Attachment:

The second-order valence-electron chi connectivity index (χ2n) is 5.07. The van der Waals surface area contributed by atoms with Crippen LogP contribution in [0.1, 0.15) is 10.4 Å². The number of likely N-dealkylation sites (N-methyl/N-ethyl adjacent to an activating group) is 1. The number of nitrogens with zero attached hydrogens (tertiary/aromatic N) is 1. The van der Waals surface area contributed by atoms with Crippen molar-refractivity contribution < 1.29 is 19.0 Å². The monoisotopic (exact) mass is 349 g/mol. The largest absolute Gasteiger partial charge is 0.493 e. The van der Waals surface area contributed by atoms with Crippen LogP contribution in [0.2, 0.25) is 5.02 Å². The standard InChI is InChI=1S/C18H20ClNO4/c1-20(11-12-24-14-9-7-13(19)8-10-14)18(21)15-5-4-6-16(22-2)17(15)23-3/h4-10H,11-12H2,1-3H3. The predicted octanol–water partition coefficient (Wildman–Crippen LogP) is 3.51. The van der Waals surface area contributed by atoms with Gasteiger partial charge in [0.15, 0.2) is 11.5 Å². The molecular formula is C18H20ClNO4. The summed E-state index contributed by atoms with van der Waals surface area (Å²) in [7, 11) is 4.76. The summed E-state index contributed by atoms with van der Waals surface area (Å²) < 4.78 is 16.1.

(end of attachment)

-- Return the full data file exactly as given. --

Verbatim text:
The second-order valence-electron chi connectivity index (χ2n) is 5.07. The van der Waals surface area contributed by atoms with Crippen LogP contribution in [0.1, 0.15) is 10.4 Å². The number of likely N-dealkylation sites (N-methyl/N-ethyl adjacent to an activating group) is 1. The number of nitrogens with zero attached hydrogens (tertiary/aromatic N) is 1. The van der Waals surface area contributed by atoms with Crippen molar-refractivity contribution < 1.29 is 19.0 Å². The monoisotopic (exact) mass is 349 g/mol. The largest absolute Gasteiger partial charge is 0.493 e. The van der Waals surface area contributed by atoms with Crippen LogP contribution in [0.2, 0.25) is 5.02 Å². The standard InChI is InChI=1S/C18H20ClNO4/c1-20(11-12-24-14-9-7-13(19)8-10-14)18(21)15-5-4-6-16(22-2)17(15)23-3/h4-10H,11-12H2,1-3H3. The predicted octanol–water partition coefficient (Wildman–Crippen LogP) is 3.51. The van der Waals surface area contributed by atoms with Gasteiger partial charge in [0.15, 0.2) is 11.5 Å². The molecular formula is C18H20ClNO4. The summed E-state index contributed by atoms with van der Waals surface area (Å²) in [7, 11) is 4.76. The summed E-state index contributed by atoms with van der Waals surface area (Å²) < 4.78 is 16.1.